On September 11th, 2001, the United States was the target of terrorists, suffering mass casualties, including thousands of lives lost as an immediate result of the terrorist attacks and many more to follow for years to come. Casualties not often thought of immediately are the psychological casualties of such an event, particularly those who may not have been involved in the tragic events first hand. However, Hoffman and Kruczek (2011) share a perspective worth considering in the discussion of the effects of terrorism, highlighting random survey results that indicated media exposure to the terrorist attacks revealing endorsements of PTSD by about half of surveyed adults, with one third restricting television access due to the traumatic nature of the event.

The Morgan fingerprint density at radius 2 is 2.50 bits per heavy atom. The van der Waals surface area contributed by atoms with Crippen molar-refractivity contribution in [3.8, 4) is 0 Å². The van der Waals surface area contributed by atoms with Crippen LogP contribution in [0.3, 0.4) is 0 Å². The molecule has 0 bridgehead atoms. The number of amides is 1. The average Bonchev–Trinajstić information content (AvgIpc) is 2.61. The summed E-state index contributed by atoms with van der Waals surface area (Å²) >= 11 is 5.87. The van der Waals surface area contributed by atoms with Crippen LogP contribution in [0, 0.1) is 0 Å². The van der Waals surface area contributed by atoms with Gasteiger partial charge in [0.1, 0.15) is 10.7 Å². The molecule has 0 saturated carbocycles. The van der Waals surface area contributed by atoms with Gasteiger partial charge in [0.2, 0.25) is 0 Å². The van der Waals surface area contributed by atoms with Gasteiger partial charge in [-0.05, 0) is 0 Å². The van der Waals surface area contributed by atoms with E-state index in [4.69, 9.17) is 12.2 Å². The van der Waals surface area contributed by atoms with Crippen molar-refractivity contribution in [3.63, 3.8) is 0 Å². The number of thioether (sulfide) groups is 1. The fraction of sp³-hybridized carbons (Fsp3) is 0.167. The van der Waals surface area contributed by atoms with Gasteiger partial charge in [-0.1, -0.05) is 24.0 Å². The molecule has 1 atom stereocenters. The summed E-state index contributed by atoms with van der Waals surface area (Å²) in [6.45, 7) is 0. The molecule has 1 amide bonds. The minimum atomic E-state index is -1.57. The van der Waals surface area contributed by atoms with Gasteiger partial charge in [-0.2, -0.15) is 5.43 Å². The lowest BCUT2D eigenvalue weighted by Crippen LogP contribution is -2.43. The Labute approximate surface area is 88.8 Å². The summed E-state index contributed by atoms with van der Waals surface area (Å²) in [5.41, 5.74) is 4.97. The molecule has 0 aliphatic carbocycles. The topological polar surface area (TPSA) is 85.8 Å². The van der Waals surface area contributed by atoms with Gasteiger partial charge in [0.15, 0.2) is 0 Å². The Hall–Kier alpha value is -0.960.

- Considering the materials for the week, share your thoughts on the effect of media exposure to images from terrorist events. Should these be viewed as the new normal?
- Do significant concerns related to the psychosocial development and functioning and potential of adverse reactions, such as the development of PTSD, exist with these types of indirect exposures to terrorist events?
Remember to respond to at least three classmates during the week in the discussion forum.
Hoffman, M. A. & Kruzcek, T. (2011). A bioecological model of mass trauma: Individual, community, and societal effects. The Counseling Psychologist, 39(8), 1087-1127.
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